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-   -   Role/Importance of adapter contamination in cDNA libraries (http://seqanswers.com/forums/showthread.php?t=77569)

patkrat 08-12-2017 07:08 AM

Role/Importance of adapter contamination in cDNA libraries
 
1 Attachment(s)
I have created cDNA libraries from Drosophila melanogaster mRNA using the KAPA mRNA HyperPrep kit. The size distribution on the Bioanalyzer looks good, as I was expecting a mean of ~320 bp. I attached a screenshot of an example trace for one of my samples: My question concerns the two peaks very close to the upper marker (left-hand side): Are these adapter dimers (probably not, given their small size), or left-over primers? If not, what could they be? And, would this pose a problem for sequencing, given how much of them is present compared to the cDNA fragments? Thanks for any help!

jdk787 08-12-2017 08:12 AM

Those peaks are most likely leftover primers, which should not be a problem since they won't cluster.

patkrat 08-12-2017 12:10 PM

Quote:

Originally Posted by jdk787 (Post 210113)
Those peaks are most likely leftover primers, which should not be a problem since they won't cluster.

Thanks, Josh. So, I could increase the cycle number during library amplification by 1 or 2, and see whether the peaks disappear.

nucacidhunter 08-12-2017 08:26 PM

I wonder how you have cleaned up the library. Those peaks should not remain after clean up and they can reduce cluster density/read number by blocking flow cell oligos.

patkrat 08-13-2017 02:50 AM

Quote:

Originally Posted by nucacidhunter (Post 210118)
I wonder how you have cleaned up the library. Those peaks should not remain after clean up and they can reduce cluster density/read number by blocking flow cell oligos.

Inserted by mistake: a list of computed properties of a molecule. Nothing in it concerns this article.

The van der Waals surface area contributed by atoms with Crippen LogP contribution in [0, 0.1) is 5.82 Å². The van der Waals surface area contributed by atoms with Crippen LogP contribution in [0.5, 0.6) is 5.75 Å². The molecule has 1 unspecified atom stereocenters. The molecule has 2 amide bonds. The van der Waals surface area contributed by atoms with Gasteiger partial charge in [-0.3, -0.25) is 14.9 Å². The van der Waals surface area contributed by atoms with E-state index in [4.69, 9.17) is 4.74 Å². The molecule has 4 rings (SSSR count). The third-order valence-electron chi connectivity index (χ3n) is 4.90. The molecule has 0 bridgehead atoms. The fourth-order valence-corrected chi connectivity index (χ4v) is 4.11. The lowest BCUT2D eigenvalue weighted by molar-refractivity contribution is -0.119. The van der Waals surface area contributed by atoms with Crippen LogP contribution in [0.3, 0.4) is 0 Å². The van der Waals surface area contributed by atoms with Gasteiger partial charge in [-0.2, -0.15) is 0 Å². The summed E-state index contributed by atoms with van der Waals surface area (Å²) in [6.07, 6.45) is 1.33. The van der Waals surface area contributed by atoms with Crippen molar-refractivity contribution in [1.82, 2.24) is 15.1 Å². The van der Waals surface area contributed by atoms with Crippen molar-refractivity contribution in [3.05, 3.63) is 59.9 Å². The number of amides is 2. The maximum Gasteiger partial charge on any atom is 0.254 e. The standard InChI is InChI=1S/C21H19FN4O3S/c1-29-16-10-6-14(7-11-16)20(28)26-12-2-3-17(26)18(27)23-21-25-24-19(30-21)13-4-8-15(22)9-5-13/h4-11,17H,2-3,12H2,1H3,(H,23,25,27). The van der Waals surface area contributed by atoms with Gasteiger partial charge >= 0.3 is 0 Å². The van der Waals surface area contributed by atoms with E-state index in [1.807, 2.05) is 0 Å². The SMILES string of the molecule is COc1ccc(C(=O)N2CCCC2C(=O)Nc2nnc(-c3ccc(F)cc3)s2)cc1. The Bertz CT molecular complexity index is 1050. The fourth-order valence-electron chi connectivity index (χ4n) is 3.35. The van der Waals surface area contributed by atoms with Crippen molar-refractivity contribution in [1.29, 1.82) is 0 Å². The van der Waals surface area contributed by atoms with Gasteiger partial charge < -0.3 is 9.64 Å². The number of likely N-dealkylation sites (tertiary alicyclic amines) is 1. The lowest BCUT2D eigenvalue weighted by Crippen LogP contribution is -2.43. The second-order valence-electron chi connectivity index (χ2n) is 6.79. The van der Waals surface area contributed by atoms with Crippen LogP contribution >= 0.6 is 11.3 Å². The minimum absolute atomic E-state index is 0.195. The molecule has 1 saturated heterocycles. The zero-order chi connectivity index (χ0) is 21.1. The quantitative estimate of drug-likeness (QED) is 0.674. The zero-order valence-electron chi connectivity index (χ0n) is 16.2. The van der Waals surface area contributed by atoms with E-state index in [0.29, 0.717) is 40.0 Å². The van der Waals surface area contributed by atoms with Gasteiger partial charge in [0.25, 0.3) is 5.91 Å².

I do a 1X bead-based cleanup with KAPA Pure Beads.

nucacidhunter 08-13-2017 06:37 PM

1x bead clean up should have removed any fragment below 100 nt. I would suggest to rerun the Bioanalyzer to rule out possibility of issues with Chip run and contact KAPA tech support for their explanation.

patkrat 08-16-2017 03:32 AM

Quote:

Originally Posted by nucacidhunter (Post 210131)
1x bead clean up should have removed any fragment below 100 nt. I would suggest to rerun the Bioanalyzer to rule out possibility of issues with Chip run and contact KAPA tech support for their explanation.

I did re-run the chip and contacted KAPA tech support. The latter suggested making sure after the library amplification to be very stringent with the 1X clean-up; i.e. remove all supernatant, and esp. all EtOH, etc. Now, I did a whole new library prep on the same samples yesterday, and made absolutely sure to follow all those steps, but still see this extra peak at ~38-40 bp. The 50 bp peak seems to be primer-dimer bleed-through that tends to happen with this protocol apparently (even visible in KAPA's tech manual..), but I don't know what these 38-40 bp peaks are. Could they be a chip artefact? I have read that the Bioanalyzer can be off by up to 5 bp at times, but even if that was the case, this wouldn't explain my situation, since the concentration of the 35 bp peak (upper marker) is 125.00 pg/ul. Or maybe I have a false understanding of how this concentration is measured.. :confused:

nucacidhunter 08-16-2017 08:09 AM

If those are artifact of Bioanalyser then they should be present in the ladder as well.

pmiguel 08-21-2017 11:08 AM